Here it is folks... the first bicycle frame I've built from scratch! It's been a long journey, but it's been one of great learning and exploration, and in the end I have a bike I'm proud of and will get a lot of joy out of riding. That's it to the left there, a complete, whole bicycle, save for some accessories I'm still in the process of adding (fenders, racks, lights, etc.).
The story begins, oh, back when I was in my teens, in the 1970s. Back then, I lived in suburban Maryland, not far from Proteus Design, a bike shop that also housed a framebuilding operation. I used to go over there and drool over the hand built frames, and the gorgeous components they'd hang on them, and dream of one day owning one. (Parenthetically, I finally did get one, about a year ago... more on that another day) Then I learned that they offered a class in framebuilding, in which you'd build your own custom frame under their guidance. It was just a dream then, one I couldn't afford, but I finally managed to take a course from United Bicycle Institute, in Ashland, OR, in Novemeber of 2005.
The class was amazing... Ron Sutphin, who runs the school and teaches many of the framebuilding classes, is an excellent teacher, and the other folks he had in to help teach were also very good. And the class was a fun bunch of people... there were 8 students total, and I was the old guy in the group, in my 40s... most of my classmates appeared to be in their 20s or maybe early 30s. A pretty varied set of backgrounds and interests... some others from bike shops, others not. And the bikes we all chose to build varied quite a bit as well. My choice was to build a touring bike capable of handling some mild off-pavement journeys loaded with camping gear.
As a starting point, I took the dimensions of my 1986 Miyata 1000 touring frame, and then made a few modifications. The two primary changes I made were designing in clearance for larger tires (700x42mm with fenders), and using larger diameter tubing with thinner walls. The first was to make the bike better suited to the off-road riding, and the tubing choice was largely an experiment, to see if I could make a lighter frame that would be as stiff as the Miyata.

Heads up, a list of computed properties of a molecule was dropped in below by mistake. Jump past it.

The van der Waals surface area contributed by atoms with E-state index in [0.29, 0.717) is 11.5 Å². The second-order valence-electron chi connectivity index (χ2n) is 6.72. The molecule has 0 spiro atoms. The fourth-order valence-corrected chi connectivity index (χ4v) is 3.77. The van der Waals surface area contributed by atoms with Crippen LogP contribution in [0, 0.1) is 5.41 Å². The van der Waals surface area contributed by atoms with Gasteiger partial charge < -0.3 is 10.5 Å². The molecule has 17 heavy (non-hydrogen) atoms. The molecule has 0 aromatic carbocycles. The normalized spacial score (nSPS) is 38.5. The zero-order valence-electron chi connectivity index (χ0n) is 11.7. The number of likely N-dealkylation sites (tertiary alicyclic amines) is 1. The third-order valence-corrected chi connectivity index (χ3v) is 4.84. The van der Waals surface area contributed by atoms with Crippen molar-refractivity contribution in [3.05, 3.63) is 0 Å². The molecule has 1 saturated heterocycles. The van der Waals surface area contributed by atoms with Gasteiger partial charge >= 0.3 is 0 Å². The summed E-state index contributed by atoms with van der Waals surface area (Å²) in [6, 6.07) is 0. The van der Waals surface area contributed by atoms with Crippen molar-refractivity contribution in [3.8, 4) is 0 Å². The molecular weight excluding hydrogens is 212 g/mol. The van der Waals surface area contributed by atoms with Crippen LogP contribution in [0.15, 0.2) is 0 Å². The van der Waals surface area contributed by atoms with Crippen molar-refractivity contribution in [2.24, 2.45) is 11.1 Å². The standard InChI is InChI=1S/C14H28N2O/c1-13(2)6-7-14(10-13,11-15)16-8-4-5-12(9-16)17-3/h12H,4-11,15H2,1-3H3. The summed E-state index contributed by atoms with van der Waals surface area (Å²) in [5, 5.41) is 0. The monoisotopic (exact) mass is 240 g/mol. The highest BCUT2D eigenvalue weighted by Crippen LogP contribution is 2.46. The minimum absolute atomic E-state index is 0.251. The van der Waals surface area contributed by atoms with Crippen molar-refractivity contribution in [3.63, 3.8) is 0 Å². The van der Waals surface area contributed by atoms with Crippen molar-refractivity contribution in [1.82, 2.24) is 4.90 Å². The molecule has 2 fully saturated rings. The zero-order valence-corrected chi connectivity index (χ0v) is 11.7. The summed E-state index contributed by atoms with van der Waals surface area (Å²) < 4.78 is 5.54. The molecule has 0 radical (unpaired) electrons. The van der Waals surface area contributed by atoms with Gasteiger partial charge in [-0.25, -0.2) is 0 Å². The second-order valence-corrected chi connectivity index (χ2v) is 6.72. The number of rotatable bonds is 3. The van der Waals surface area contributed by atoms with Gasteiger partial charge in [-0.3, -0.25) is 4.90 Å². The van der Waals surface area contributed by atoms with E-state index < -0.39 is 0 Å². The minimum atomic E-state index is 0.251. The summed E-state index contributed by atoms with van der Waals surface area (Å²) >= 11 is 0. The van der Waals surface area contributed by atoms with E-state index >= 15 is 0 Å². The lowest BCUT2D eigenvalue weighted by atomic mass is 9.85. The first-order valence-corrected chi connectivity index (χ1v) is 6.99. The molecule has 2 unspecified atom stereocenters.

One of the first things we did in class was take measurements of each other (it's hard to measure yourself) and begin a full size drawing of our frame. Throughout the rest of the two week process, we kept going back to that drawing, in many cases working right on the drawing to lay out and mark the pieces for cutting, as shown here to the right. The overall structure of the class was for the instructor to demonstrate a step in the process, after which we were given a chunk of time to do it ourselves with our projects. I have to say, they really have it down to an art with the organization of the class... while at any given moment each of us might be at a slightly different point in the process, nobody ever got totally behind or ahead of themselves, and we all learned a lot, and had fun doing it.
At the end of the two weeks, we each had all the basic brazing and assembly of our frames finished. We learned the procedures for checking alignment on a surface plate, as well as using more basic tools, and the final frame "prep" was also covered - facing and reaming the head tube so both faces are parallel and the correct inside diameter; facing and chasing the threads for the bottom bracket; and reaming out the seat tube to accept a seat post. What remained for us to do once we returned home was "clean up" work... basically filing any imperfections and smoothing out some of the joints in the frame (particularly where the dropouts meet the stays or fork blades, which you will understand better if you look at my Flickr album). After that, we could take it to a painter or powder coater and then build it up into a bike.
And therein I hit my snags. Long story, not worth going into, but after a good start on this part of the process, I hit a pretty major motivational slump, and aside from a few sporadic stabs at making more progress, the project lay idle for a long, long time. So I had a partly filed frame gathering dust, and as time went on, that in itself made getting up the gumption to move forward difficult.
This past autumn, however, as I've noted, things improved, and I began to get some neglected projects completed (see my flurry of Bridgestones in October/November). And this helped me to get the energy to put the frame back into the workstand and pull out my files... and after a couple of weeks of working around my work schedule, and I was ready to take it to be powdercoated. Thanks to a combination of Crag's List and a friend of mine, I found a shop that does a lot of bicycle work, and seemed to "get" what a bicycle frame requires, so I took it to them. Two weeks later, I had the frame back in my hands, and began building it up into a bike. And there at the top of this post, you see it, in all it's glory. As of today, it also has a rear rack (a Tubus Cargo in black) and a green Carradice Nelson Longflap saddlebag. Soon to come is a set of fenders... silver aluminum ones from a company called Velo Orange, in Annapolis, MD... a style they call the "Zeppelin", because the cross-section is faceted, much like the cross section of an old dirigible. I think they'll look really sharp.
I've posted some photos of the process and the bike, from start to today, on my Flickr account:
And watch this space for future developments. If all goes well, this will only be the first of many.